4. Bo Hansen DI - This is a good exercise in sourcing all of the parts yourself as well as selecting an enclosure and doing a little metal work all at the same time. Here is where you will discover how many different types of manufacturers there are for all the various small components. You may even order the wrong part, which is also a fun DIY lesson. Get one of the transformers that fit directly on the circuit board. OEP is the cheapest option, I think. This project will give you an idea of what to expect when considering much harder projects at are PCB only. On a side note I can attest these are great sounding DIs. When touring these are the ones I prefer to use and they have impressed other audio guys and musicians on a consistent basis.
5. GSSL - PCB Grinder now offers a full kit for this project. During this build you will deal with wiring power transformers and how not to shock yourself. You'll also deal with building circuits into a case. The first one I did required drilling holes for mounting standoffs for the boards, but I am not sure if that is still required with the entire kit. DO NOT BE TEMPTED TO MOD AT THIS TIME! There are several really awesome add on circuits to this design, but don't go there until after you have built this as is and it works properly. I tried to do all the mods on my first attempt and it was quite the failure. This is also a much larger board, but if you go very slow and double check everything you should have a working compressor right out of the gate. You will also become familiar with the orientation indicators on DIP-8 (TL072, NE5532, NE5534) and SIP-8 (THAT 2181) chips. Putting just one of these in backwards can let the magic smoke out of the board. The thread on this guy is a mile long, yet the majority of the problems wind up being a bad solder joint or a misplaced component(s). Again, go very slow. Force yourself if need be. There are a lot of parts but at this point you would have seen almost all of them and shouldn't be confused on how to install them. This also has good instructions that will make things easier.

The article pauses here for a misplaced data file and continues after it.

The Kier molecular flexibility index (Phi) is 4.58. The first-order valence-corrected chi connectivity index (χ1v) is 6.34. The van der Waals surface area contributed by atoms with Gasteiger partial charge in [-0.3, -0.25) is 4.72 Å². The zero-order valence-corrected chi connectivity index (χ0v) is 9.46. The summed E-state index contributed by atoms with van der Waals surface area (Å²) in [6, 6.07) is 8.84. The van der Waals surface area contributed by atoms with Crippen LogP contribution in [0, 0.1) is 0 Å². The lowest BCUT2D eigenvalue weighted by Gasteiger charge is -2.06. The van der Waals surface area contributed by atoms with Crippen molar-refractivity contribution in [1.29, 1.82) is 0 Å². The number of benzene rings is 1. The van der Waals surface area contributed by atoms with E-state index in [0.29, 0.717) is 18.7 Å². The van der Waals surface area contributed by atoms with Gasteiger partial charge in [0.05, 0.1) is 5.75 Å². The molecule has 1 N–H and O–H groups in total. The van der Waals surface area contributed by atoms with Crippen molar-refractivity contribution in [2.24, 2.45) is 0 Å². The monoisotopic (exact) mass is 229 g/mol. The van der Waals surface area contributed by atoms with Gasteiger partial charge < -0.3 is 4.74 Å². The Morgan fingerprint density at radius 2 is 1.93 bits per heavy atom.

6. Hairball Audio FET Rack kit (A or D) - This is the easiest way that I know of to build a real 1176 that, in my opinion, outperforms the modern reissues for a quarter of the price. The added benefit of doing this kit is you have to learn about calibrating circuits to make them work properly. Again, go very slow. Follow the instructions in order and with no deviation.
7. Microphone Parts S or T series kit - It might beneficial at this point to build a condenser mic just to get the experience of handling a large diaphragm capsule. The kits from microphone-parts.com have very clear instructions that make navigating microphone assembly less scary. And the finished project sounds very nice.

Again, this is just my recommended order of projects to build as a path to go from completely inexperienced to a more confident, fresher smelling solder jockey without enduring the pain and suffering that I experienced. Think of this as a comparatively inexpensive college course where you end up with some very nice sounding gear that gets regularly used and elevates the quality of your projects.

After all of the above, you should have the skills to take on any number of other projects you find desirable. THIS IS WHERE YOU NEED TO BE AWARE OF THE DANGERS OF DIY. Now having the confidence that you can build great gear, you will want to build all of it. And at once. This desire will cause you to lose focus and start to hoard a mountain of boards and parts while starting a bunch of projects but never see them through to the end because you get make it halfway and then want to start something else. Before you know it you will have a heap of parts that cost you a fortune with nothing to show for your time or treasure. So before you start any project, be sure you know what all is involved as far as time and money, and then stay the course till the end. This is a lesson that I have also had to learn the hard way.

I hope this information will help other new DIY'ers navigate this journey much more smoothly than it was for me. I do not regret starting this path and gaining knowledge and skills that I did as well as all the great gear I now have, but I could have gone about it much smarter strategically and financially. I am eternally grateful to the senior members here and all the wonderful projects they make available to this community and hope this place continues thrive and nurture newbies into circuitry wizards.

Thanks!

Paul
 
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So true, I know a lot of what you describe!

So much frustration to overcome at the beginning, dozens of times asking myself, "Am I mad, why am I doing THIS deliberatly? I could be going swimming!" But then a glorious feeling when you completed your first complex circuit and it sounds just beautiful, that´s invaluable!
Also, it´s a good school for patience, self-discipline and a systematical approach, and these skills help in all fields of life...
 
I'm still a newbie after years of posting here, reading, doing kits, and taking on some harder projects like microphones. There is so much to learn; I'll probably never understand half of what JR and PRR bandy about in most posts. I've started to make my peace with that, and realize I'm not really an electrician or audio wizard. I'm a guy who loves working with his hands and ultimately making some cool gear.